Rapid testing extension in the work place - what does this mean for my business?
On 28 March 2021, the Government announced that its COVID-19 rapid testing programme would be extended to allow more businesses make use of it if their employees cannot work from home.
The rapid testing programme is a government initiative introduced to curb the spread of COVID-19 within businesses. It is conducted using lateral flow tests, through which a positive test result can be seen within 30 minutes.
In a recent development, organisations with more than 10 employees who cannot offer rapid testing on-site can now register to have staff test themselves at home – the deadline for registering is 12 April 2021. The test kits will be available from 6 April 2021 and will be free until 30 June 2021. Organisations have been advised to register their interest on the Government’s website as soon as possible, even if they are not yet allowed to reopen due to lockdown restrictions.
The aim of this programme, both in its original and extended form, is to enable as many organisations as possible to test their staff and spot asymptomatic cases of the virus. Ultimately, the end goal is to prevent COVID-19 outbreaks in the workplace.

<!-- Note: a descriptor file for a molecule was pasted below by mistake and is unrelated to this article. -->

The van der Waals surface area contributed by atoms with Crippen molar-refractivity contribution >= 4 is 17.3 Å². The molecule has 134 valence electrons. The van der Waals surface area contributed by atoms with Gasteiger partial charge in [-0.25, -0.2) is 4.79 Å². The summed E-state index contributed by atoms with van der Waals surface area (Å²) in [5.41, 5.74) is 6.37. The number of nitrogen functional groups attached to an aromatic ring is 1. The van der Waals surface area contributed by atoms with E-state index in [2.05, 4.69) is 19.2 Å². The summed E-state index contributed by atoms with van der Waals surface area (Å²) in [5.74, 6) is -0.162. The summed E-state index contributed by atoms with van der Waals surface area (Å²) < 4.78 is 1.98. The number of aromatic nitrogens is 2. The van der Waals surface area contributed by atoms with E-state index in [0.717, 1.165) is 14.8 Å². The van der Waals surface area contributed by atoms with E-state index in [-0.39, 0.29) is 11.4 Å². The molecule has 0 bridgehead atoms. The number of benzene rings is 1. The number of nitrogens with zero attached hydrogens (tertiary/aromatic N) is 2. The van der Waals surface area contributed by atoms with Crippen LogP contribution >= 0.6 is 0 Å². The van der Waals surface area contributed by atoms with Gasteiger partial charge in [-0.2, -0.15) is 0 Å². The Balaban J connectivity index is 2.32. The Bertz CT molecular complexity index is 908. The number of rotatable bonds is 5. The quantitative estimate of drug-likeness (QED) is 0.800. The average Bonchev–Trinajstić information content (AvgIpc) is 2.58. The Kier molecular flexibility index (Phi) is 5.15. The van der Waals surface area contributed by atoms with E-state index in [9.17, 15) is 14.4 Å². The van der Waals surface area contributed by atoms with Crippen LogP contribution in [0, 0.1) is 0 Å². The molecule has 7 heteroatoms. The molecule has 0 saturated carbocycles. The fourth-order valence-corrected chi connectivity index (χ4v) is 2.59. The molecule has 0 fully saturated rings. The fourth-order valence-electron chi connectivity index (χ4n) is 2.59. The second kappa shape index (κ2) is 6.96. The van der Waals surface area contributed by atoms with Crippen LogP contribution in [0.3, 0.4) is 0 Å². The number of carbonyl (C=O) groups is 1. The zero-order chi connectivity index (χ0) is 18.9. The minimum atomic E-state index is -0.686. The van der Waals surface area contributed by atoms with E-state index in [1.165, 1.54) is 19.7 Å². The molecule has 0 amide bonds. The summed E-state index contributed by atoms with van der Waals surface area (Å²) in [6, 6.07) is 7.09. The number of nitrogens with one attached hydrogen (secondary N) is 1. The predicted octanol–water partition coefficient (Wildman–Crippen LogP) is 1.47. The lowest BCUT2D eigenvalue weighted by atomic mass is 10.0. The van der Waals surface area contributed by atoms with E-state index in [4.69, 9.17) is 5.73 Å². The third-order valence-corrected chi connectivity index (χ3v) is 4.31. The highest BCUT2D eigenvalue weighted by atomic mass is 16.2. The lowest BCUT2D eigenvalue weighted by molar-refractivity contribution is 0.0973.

So far, the original version of the programme (whereby organisations are given rapid test kits for mass testing on-site) has seen over 60,000 organisations register before its end of March 2021 deadline.
Rapid testing is not a statutory requirement and it is ultimately up to organisations to implement it. That said, unless organisations can clearly justify why mandatory testing is necessary, it should remain optional. Enforcing it, and disciplining employees who refuse to take a test, could lead to costly constructive dismissal claims, unless such a policy is justifiable.
Furthermore, it is unlikely that there will be a clause in employee contracts allowing organisations to require them to be tested. Therefore, to enforce it is likely to be an unlawful change to an employee’s contract terms and conditions. Organisations can therefore encourage their employees to take the opportunity to use the home kits (or be tested on-site) when offered to them.
To facilitate mass testing and aid its success, it is advised that organisations implement a COVID-19 testing policy which employees should have easy access to. The policy should set out why testing is encouraged, who will manage the process in case any issues arise (perhaps a member of HR or line managers), as well as details on how results will be processed once the employee informs the organisations of it. Importantly, if home testing is implemented, it is important that employees are trained on how to properly take the tests – for example, through an informative video explaining the process, or an infographics/leaflet.
Rapid testing should not replace any COVID-secure measures in place on-site, such as social distancing and sanitising.